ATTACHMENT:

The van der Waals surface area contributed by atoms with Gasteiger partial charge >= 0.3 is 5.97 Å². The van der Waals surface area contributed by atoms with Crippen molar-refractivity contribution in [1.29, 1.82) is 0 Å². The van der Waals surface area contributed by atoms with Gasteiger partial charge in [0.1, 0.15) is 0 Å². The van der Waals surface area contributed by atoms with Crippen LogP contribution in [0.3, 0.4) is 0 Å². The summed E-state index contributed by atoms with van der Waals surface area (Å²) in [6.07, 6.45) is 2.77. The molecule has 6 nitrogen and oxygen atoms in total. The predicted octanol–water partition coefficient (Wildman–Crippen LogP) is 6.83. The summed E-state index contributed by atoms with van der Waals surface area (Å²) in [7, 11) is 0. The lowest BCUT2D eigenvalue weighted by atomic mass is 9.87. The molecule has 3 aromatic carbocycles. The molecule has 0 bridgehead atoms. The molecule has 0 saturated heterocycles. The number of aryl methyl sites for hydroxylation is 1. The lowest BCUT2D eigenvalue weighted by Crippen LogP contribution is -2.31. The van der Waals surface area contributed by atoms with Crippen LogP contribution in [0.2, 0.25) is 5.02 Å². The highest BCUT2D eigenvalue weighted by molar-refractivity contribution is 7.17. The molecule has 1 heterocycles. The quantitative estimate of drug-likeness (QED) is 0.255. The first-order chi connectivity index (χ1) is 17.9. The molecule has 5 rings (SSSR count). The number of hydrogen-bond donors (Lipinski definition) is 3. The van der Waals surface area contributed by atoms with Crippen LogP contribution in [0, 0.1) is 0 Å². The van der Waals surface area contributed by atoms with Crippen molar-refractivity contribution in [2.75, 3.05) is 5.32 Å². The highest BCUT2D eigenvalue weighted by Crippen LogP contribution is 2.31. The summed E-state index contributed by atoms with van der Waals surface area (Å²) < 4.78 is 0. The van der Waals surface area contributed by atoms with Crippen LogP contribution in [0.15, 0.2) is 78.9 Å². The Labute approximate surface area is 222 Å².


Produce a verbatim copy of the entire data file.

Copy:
The van der Waals surface area contributed by atoms with Gasteiger partial charge >= 0.3 is 5.97 Å². The van der Waals surface area contributed by atoms with Crippen molar-refractivity contribution in [1.29, 1.82) is 0 Å². The van der Waals surface area contributed by atoms with Gasteiger partial charge in [0.1, 0.15) is 0 Å². The van der Waals surface area contributed by atoms with Crippen LogP contribution in [0.3, 0.4) is 0 Å². The summed E-state index contributed by atoms with van der Waals surface area (Å²) in [6.07, 6.45) is 2.77. The molecule has 6 nitrogen and oxygen atoms in total. The predicted octanol–water partition coefficient (Wildman–Crippen LogP) is 6.83. The summed E-state index contributed by atoms with van der Waals surface area (Å²) in [7, 11) is 0. The lowest BCUT2D eigenvalue weighted by atomic mass is 9.87. The molecule has 3 aromatic carbocycles. The molecule has 0 bridgehead atoms. The molecule has 0 saturated heterocycles. The number of aryl methyl sites for hydroxylation is 1. The lowest BCUT2D eigenvalue weighted by Crippen LogP contribution is -2.31. The van der Waals surface area contributed by atoms with Crippen LogP contribution in [0.2, 0.25) is 5.02 Å². The highest BCUT2D eigenvalue weighted by molar-refractivity contribution is 7.17. The molecule has 1 heterocycles. The quantitative estimate of drug-likeness (QED) is 0.255. The first-order chi connectivity index (χ1) is 17.9. The molecule has 5 rings (SSSR count). The number of hydrogen-bond donors (Lipinski definition) is 3. The van der Waals surface area contributed by atoms with Crippen LogP contribution in [0, 0.1) is 0 Å². The van der Waals surface area contributed by atoms with Crippen molar-refractivity contribution in [2.75, 3.05) is 5.32 Å². The highest BCUT2D eigenvalue weighted by Crippen LogP contribution is 2.31. The summed E-state index contributed by atoms with van der Waals surface area (Å²) < 4.78 is 0. The van der Waals surface area contributed by atoms with Crippen LogP contribution in [0.15, 0.2) is 78.9 Å². The Labute approximate surface area is 222 Å².